St Ann’s Allotments is the oldest and largest collection of Victorian detached town gardens in the UK and one of the biggest urban allotment sites in the world. It was restored and renovated with National Lottery funding, and is now a source of community pride and a home for wildlife.
St Ann’s Allotments lie just 1.5km from Nottingham city centre. Established in 1830, it is the oldest and largest collection of Victorian detached town gardens in the UK, and one of the biggest urban allotment sites in the world. There are 670 allotment gardens spread over 75 acres, 540 of which let to gardeners with the rest being used as conservation sites for wildlife or for community and heritage projects.
The site is home to more than 59 species of bird, 104 types of moths, 18 species of butterfly and 222 different plant species and has considerable heritage, biodiversity and social value. As well as being home to a range of community projects, there is a visitor centre housing heritage exhibitions and tours, museum plots and a Community Orchard.
The Allotments were extensively renovated between 2007 and 2017, thanks to a £4.5 million restoration project with £2.5million of National Lottery funding. This was after a 20-year campaign to ‘save the allotments’, which were largely neglected during the 1980s and 1990s.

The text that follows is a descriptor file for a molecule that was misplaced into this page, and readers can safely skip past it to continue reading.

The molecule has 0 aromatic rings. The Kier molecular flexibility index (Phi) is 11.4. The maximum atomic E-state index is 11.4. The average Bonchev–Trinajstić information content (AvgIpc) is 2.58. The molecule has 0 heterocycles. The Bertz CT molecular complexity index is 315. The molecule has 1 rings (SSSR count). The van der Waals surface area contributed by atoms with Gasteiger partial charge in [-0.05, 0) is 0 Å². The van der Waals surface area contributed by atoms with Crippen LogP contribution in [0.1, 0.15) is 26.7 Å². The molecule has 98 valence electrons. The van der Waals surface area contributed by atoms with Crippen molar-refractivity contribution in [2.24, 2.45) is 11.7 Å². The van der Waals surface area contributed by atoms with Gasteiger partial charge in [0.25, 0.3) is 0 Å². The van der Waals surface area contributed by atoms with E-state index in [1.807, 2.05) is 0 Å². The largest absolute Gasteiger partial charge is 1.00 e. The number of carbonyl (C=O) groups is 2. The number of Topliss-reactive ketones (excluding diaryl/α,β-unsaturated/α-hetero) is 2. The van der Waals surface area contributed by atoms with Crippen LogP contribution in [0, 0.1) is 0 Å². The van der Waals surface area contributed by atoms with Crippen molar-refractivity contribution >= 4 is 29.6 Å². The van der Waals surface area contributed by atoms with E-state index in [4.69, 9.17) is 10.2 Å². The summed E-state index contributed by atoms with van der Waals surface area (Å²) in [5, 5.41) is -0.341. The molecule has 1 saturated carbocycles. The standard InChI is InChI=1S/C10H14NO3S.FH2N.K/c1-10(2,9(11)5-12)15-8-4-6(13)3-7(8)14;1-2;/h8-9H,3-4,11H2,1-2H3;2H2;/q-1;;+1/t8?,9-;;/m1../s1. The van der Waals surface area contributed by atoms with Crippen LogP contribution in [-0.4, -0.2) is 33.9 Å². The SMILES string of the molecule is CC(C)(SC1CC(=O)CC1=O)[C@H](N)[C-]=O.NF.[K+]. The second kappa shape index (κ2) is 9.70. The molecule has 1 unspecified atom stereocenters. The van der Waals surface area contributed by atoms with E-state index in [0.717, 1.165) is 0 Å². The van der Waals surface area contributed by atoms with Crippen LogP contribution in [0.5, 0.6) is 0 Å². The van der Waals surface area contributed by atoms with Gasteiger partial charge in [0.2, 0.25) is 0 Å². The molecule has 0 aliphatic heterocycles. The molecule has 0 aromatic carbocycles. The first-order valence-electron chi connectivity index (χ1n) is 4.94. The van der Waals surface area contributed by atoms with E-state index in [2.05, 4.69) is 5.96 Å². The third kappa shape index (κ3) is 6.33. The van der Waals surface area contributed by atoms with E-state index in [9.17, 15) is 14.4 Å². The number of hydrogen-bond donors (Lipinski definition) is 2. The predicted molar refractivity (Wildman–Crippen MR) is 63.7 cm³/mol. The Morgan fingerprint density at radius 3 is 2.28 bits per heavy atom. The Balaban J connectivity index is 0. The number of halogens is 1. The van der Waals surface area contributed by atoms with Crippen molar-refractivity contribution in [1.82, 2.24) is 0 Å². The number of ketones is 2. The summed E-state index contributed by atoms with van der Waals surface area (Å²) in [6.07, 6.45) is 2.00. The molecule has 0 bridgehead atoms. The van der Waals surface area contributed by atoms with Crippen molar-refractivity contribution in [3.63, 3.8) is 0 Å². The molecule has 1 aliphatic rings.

The restoration project saw paths restored, gates, fences and signage improved, allotment plots regenerated, hedges and trees maintained, and terraces repaired. Most of the work was done by locals, members of the Renewal Trust, and the individual allotment gardeners who worked up a sweat digging new life into 670 plots, and contributed more than 30,762 volunteering hours.
St Anns’ Manager, Jo Leary, says “The National Lottery funding had an enormous impact on the revitalisation, public profile, accessibility and usability of the 75-acre St Ann’s Allotments site. Today, the site is a source of community pride for locals.”
121 Ransom Rd,
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